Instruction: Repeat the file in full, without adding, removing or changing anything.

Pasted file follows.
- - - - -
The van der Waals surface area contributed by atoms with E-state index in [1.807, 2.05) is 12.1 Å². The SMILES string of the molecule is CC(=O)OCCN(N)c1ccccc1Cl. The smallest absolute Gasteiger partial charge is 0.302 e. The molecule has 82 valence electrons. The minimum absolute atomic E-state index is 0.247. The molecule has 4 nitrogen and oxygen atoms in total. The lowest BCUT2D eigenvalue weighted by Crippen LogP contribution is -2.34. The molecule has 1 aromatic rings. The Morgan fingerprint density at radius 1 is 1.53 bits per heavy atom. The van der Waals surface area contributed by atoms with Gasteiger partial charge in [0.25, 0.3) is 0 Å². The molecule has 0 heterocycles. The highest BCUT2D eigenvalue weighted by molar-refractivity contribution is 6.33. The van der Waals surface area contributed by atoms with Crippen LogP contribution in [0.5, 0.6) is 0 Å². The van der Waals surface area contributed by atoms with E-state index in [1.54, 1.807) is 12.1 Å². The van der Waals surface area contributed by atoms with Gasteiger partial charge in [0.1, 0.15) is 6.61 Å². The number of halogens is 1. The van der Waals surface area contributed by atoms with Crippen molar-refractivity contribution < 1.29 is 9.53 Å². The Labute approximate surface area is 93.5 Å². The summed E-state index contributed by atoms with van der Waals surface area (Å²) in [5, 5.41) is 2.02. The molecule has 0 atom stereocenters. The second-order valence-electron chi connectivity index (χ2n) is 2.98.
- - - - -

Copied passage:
The van der Waals surface area contributed by atoms with E-state index in [1.807, 2.05) is 12.1 Å². The SMILES string of the molecule is CC(=O)OCCN(N)c1ccccc1Cl. The smallest absolute Gasteiger partial charge is 0.302 e. The molecule has 82 valence electrons. The minimum absolute atomic E-state index is 0.247. The molecule has 4 nitrogen and oxygen atoms in total. The lowest BCUT2D eigenvalue weighted by Crippen LogP contribution is -2.34. The molecule has 1 aromatic rings. The Morgan fingerprint density at radius 1 is 1.53 bits per heavy atom. The van der Waals surface area contributed by atoms with Gasteiger partial charge in [0.25, 0.3) is 0 Å². The molecule has 0 heterocycles. The highest BCUT2D eigenvalue weighted by molar-refractivity contribution is 6.33. The van der Waals surface area contributed by atoms with Crippen LogP contribution in [0.5, 0.6) is 0 Å². The van der Waals surface area contributed by atoms with E-state index in [1.54, 1.807) is 12.1 Å². The van der Waals surface area contributed by atoms with Gasteiger partial charge in [0.1, 0.15) is 6.61 Å². The number of halogens is 1. The van der Waals surface area contributed by atoms with Crippen molar-refractivity contribution < 1.29 is 9.53 Å². The Labute approximate surface area is 93.5 Å². The summed E-state index contributed by atoms with van der Waals surface area (Å²) in [5, 5.41) is 2.02. The molecule has 0 atom stereocenters. The second-order valence-electron chi connectivity index (χ2n) is 2.98.